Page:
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The spontaneous adoption of responder roles

In document 1.1 The Focus of this Research (Page 175-178)

5.2 Case Study One Findings

5.2.2 Making Sense of the Learning Object

5.2.3.2 The spontaneous adoption of responder roles

Significantly, during the second half of the course, as time limitations affected her participation, the teacher ceased to post a message to the forum except to assign individual marks for the students. It appears that the text-based nature of the communication combined with the expectation of formal writing was time consuming and demanding for both the students and the teacher. When asked why she was not posting a message, the teacher responded:

… because I‟m just trying to get the marks to them at this stage and it does take a few minutes to write up a reply so that‟s at the bottom of my priorities, but that‟s what I intend to do. (Teacher 1/Account 4)

The use of the phrase ―bottom of my priorities‖ is significant, suggesting that acting as a contributing participant who engages with the students was optional. It indicates that ultimately the teacher perceived her role as assessing student work and assigning a grade. In addition, even if the teacher wanted to actively contribute to the discussion on an ongoing basis, this would have been difficult. Dialogues inherently demand time to read others‘ work, negotiate meaning, and formulate responses, and this has to be factored into workloads.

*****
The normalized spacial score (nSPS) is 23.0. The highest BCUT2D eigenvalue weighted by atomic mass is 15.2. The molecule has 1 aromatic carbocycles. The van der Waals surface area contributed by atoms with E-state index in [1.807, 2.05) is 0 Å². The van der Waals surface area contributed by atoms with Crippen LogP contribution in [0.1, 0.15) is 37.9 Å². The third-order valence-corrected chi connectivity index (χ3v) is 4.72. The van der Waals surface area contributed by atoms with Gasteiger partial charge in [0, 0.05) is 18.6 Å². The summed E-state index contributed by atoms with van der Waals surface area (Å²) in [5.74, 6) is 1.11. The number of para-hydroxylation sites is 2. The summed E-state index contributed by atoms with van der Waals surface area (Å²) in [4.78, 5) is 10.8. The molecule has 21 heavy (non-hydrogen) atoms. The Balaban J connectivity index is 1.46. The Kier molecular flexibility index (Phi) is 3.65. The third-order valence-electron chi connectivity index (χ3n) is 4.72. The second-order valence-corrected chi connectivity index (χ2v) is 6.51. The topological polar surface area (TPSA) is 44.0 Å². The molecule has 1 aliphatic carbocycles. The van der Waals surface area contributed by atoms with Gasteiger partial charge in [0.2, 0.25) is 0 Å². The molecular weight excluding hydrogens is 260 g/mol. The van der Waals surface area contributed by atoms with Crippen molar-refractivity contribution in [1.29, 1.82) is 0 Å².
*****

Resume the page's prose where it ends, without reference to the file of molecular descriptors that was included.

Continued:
The asynchronous nature of the online discussion afforded the ability to delay postings until others had submitted their texts. Generally speaking, the EAL students perceived this situation as advantageous as the nature of participation was modelled for them by others (for example, the form and/or content of the posting) and their thought was stimulated by the engaging nature of earlier postings. This is noted by Student Four who states: